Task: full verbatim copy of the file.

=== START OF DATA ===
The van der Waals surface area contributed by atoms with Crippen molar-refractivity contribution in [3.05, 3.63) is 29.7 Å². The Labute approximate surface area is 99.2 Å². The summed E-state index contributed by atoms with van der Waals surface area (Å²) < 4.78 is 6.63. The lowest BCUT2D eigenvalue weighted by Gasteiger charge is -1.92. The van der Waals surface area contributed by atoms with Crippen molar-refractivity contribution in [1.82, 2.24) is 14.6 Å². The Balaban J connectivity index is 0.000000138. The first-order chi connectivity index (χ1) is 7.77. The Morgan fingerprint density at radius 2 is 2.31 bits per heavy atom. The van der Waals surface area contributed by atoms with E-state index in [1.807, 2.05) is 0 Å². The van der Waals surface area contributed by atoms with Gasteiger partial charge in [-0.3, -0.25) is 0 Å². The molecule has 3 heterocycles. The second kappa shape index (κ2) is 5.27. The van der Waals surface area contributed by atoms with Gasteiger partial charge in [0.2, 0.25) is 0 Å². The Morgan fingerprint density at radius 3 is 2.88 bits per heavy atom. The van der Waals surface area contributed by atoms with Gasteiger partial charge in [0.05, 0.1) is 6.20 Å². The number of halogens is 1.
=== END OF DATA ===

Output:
The van der Waals surface area contributed by atoms with Crippen molar-refractivity contribution in [3.05, 3.63) is 29.7 Å². The Labute approximate surface area is 99.2 Å². The summed E-state index contributed by atoms with van der Waals surface area (Å²) < 4.78 is 6.63. The lowest BCUT2D eigenvalue weighted by Gasteiger charge is -1.92. The van der Waals surface area contributed by atoms with Crippen molar-refractivity contribution in [1.82, 2.24) is 14.6 Å². The Balaban J connectivity index is 0.000000138. The first-order chi connectivity index (χ1) is 7.77. The Morgan fingerprint density at radius 2 is 2.31 bits per heavy atom. The van der Waals surface area contributed by atoms with E-state index in [1.807, 2.05) is 0 Å². The van der Waals surface area contributed by atoms with Gasteiger partial charge in [-0.3, -0.25) is 0 Å². The molecule has 3 heterocycles. The second kappa shape index (κ2) is 5.27. The van der Waals surface area contributed by atoms with Gasteiger partial charge in [0.2, 0.25) is 0 Å². The Morgan fingerprint density at radius 3 is 2.88 bits per heavy atom. The van der Waals surface area contributed by atoms with Gasteiger partial charge in [0.05, 0.1) is 6.20 Å². The number of halogens is 1.